Federico Zanellato, chef at LuMi Bar & Dining in Pyrmont. Photo: Fiona Morris
If Sydney was a region of Italy, the local cuisine might look like the dishes coming out of Federico Zanellato's kitchen.
His restaurant, LuMi Bar & Dining in Pyrmont, twists Italian food by matching the classic rich flavours with Asian techniques and local ingredients.
Steering the ship: New Sydney Morning Herald Good Food editor and Italian food lover Myffy Rigby eating out at LuMi Bar & Dining. Photo: Fiona Morris
A chawanmushi, for example, is a typical Japanese egg custard. But, on the LuMi menu, the dashi stock is replaced with a Parmesan consomme.
"If you spoke to some diners or chefs in Italy and told them to mix white soy sauce with pasta, they would say 'no way, you can't do that'," the Italian-born Zanellato said. "Italian cuisine is really strict on some rules but that makes no sense to me. If it tastes good, why can't you do it?"
It's an attitude shared by a growing number of young Sydney chefs bringing a uniquely Australian flair to traditional Italian food.
"If it tastes good, why can't you do it?": Federico Zanellato. Photo: Fiona Morris
The emerging trend is what Myffy Rigby, the new editor of Fairfax Media's Good Food Guides, says she is most excited about this summer.
"It's a new wave of young chefs who are approaching Italian food with Australian sensibilities," she said. "And who doesn't love Italian food?"
Her first taste of the progressive Italian was at 10 William Street in Paddington, which is working Japanese influences into its small plate menu.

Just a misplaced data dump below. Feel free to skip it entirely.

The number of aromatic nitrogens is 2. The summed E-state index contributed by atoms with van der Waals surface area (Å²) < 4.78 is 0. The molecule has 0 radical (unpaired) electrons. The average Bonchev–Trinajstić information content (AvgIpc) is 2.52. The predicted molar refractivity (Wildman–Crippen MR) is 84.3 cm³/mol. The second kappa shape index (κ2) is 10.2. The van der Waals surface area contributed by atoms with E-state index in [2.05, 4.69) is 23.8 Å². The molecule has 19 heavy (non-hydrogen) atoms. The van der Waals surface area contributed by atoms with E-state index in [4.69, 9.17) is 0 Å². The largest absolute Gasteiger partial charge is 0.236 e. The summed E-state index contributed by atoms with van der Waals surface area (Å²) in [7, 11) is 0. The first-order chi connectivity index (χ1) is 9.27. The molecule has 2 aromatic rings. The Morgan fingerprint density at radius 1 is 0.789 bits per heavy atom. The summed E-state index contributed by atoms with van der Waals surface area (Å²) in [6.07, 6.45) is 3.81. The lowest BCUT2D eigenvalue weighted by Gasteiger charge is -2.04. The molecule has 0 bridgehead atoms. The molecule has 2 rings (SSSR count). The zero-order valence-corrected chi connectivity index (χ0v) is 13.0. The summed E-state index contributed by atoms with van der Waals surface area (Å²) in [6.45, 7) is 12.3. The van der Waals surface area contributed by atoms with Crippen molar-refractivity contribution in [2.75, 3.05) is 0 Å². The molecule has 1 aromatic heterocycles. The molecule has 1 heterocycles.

"They're bringing some really interesting left-of-centre flavours to some pretty cool, lo-fi Italian bar snacks," Rigby said.
Eating there recently, she was impressed by a risotto dish topped with seaweed.
"It gave this beautiful umami," she said. "It's not something you would ever see in Italy but it's something that seems so natural in Australia, where we can take anything and put our own spin on it."
Another new restaurant moving down a similar vein is ACME in Rushcutters Bay, with a menu that features maltagliati pasta with washed kimchi and guanciale cured meat.
"All of these places are Italian leaning rather than Italian, which is what makes them so cool," Rigby said.
Federico Zanellato says the adventurous attitude to mixing European and Asian flavours would not go down smoothly in Italy, but is a perfect fit for Sydney.
"Sydney is a really good place to do this because diners are very, very open-minded because there is so much influence from around the world and they like to try everything," he said.
Sydney's diverse food culture will be on display next month at the NSW Food & Wine Festival, sponsored by The Sydney Morning Herald, a celebration of local wine, artisan food and producers with events across the city and regional NSW.